Henman and Krajicek upset, Ferreira advances
by Ed Toombs
Tuesday, Aug. 3, 1999
Jim Courier def. Tim Henman (4), 6-1, 6-7 (3-7), 6-4
Head to head: Courier leads 2-1
Much was expected from this match, the high-profile encounter of the day, and it did not disappoint.
Henman and Courier had previously split two memorable five-set marathons this season: Courier prevailing in Davis Cup and Henman triumphing at Wimbledon. These two have something of a rivalry going. Even though Henman was coming off a bad loss in Los Angeles to Guillaume Raoux (who continued his fine play today by knocking off Magnus Larsson), and although Courier is not always present mentally for some of his matches on the tour, it figured that neither would want to lose round three of their season series.
Henman got off to a very slow start, and was not a factor in the first set. Tim thought that his rustiness was a factor -- "I've only played one match in a month" -- whereas Courier, without the benefit of a first round bye, had a match under his belt from yesterday. Indeed, the Brit was flat-footed in the opening set, serving poorly, not volleying crisply and making repeated forehand errors. Meanwhile Jim was making strong statements with his backhand return and buffeting "Timbledon" around the court with his powerful forehand groundies, sometimes following them to the net and converting with solid volleys.
But you knew with these two a long match could not be avoided. Henman finally started producing some of the slashing, attacking tennis he plays when he is "on", and the match tightened up in the second set. After an early exchange of breaks, the two held serve until 6-6. The second set tie-break was knotted at 3-3 when Courier chose the poorest of times to go on a rampage of four consecutive unforced errors to allow Henman to level the match. Courier said after the match, quite rightly, that he "played sloppily" when he had a chance to close out the win at this stage.
The deciding set produced the best tennis of the match, as both players, determined not to lose in the latest chapter of their budding rivalry, pulled out all the stops before an appreciative crowd. It was all-court tennis, Jim and Tim employing both net play and baseline rallies (nothing new for Henman, but these days Courier is approaching the net more often than he has in his career). The only break came in the final game, when Henman was in the always-dicey spot of serving at 4-5 to stay in the match. Courier announced his intention to do some damage on the first point of this game, when he blasted a scalding forehand passing shot that clipped the line and was celebrated with a whoop and fist pump by the American. Another superb forehand pass set up match point for Courier, which he converted into victory with a blazing crosscourt return winner.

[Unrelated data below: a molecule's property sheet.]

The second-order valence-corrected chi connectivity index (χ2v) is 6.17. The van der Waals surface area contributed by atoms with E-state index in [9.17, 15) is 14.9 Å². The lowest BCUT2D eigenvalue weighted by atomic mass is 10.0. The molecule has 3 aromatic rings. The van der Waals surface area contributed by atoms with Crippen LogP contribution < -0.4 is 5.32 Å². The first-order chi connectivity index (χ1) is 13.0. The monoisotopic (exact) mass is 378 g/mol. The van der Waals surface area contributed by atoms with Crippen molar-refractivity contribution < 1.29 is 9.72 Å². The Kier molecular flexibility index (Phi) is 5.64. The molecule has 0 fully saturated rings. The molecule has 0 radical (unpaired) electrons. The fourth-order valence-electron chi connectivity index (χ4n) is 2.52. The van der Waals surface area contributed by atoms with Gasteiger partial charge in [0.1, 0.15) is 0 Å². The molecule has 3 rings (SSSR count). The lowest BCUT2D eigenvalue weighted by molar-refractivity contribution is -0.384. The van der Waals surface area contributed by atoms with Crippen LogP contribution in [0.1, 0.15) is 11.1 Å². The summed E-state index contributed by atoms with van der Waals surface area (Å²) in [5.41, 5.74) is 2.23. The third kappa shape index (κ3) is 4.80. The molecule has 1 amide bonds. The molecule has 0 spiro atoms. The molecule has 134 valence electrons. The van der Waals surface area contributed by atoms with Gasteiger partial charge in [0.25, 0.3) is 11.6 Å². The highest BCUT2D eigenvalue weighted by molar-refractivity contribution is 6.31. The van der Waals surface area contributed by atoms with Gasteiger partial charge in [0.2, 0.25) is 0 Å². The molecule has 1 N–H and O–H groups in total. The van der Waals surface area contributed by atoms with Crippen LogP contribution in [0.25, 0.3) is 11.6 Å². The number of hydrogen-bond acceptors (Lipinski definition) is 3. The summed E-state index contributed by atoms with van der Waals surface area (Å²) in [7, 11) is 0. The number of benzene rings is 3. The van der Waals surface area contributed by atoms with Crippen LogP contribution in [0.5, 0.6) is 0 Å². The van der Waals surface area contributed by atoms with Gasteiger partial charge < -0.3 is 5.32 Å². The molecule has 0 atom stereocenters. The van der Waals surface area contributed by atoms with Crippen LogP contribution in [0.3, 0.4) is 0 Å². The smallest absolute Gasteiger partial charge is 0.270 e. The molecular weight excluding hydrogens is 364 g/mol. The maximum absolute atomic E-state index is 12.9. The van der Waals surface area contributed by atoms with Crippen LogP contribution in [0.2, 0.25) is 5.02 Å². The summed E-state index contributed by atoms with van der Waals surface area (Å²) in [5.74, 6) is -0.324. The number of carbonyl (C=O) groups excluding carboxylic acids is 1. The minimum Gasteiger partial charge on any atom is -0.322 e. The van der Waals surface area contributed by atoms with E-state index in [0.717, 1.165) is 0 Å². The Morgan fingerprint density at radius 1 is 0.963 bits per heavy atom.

In view of his heartbreaking loss to Henman at Wimbledon, this was an immensely satisfying win for Courier, who was in loquacious good spirits in his press conference. "I thought I should have won that match at Wimbledon and it is nice to come through in the end this time rather than letting it slip away." As for Henman? "I'm not disappointed,"said the Englishman. "I got off to a slow start, began to turn it around, but couldn't finish the job off. I don't like losing at the best of times, but the place I am at right now is that I need to continue practising and hitting a lot of balls."
Next up for Courier: a third-round meeting with either Jan-Michael Gambill (who beat up a nervous local wild card, Jocelyn Robichaud, 6-0, 6-0) or Wayne Ferreira (winner over Mark Woodforde: see below).
Wayne Ferreira (17) def. Mark Woodforde, 6-3, 5-7, 7-6 (8-6)
Head to head: Ferreira leads 5-0
This was an immensely entertaining match in front a large and appreciative crowd on court one. Many of them might have been waiting for the Bjorkman/Rafter doubles match (see Chris Gerby's report), but what the heck. Ferreira, seeded by virtue of Lleyton Hewitt's injury withdrawal, won for the sixth time in as many matches over the veteran Aussie, but Woodforde put on a determined and intelligent fight, had a match point which he could not convert, and with a few breaks might have pulled off an upset.
The match was intensely disputed between these two redheads from the southern hemisphere, yet with fair-play and good humour. In the second set, when the Aussie lost his racquet wile sprinting to his right, Ferreira jokingly pose at the net for several seconds in a volley position, waiting for a shot he knew would never come. And in the third set, when Woodforde fell heavily on his right knee in an attempt at a diving volley, Ferreira rushed with concern to Mark to check on his condition. Fortunately, Woodforde shook off the pain and no injury was apparent.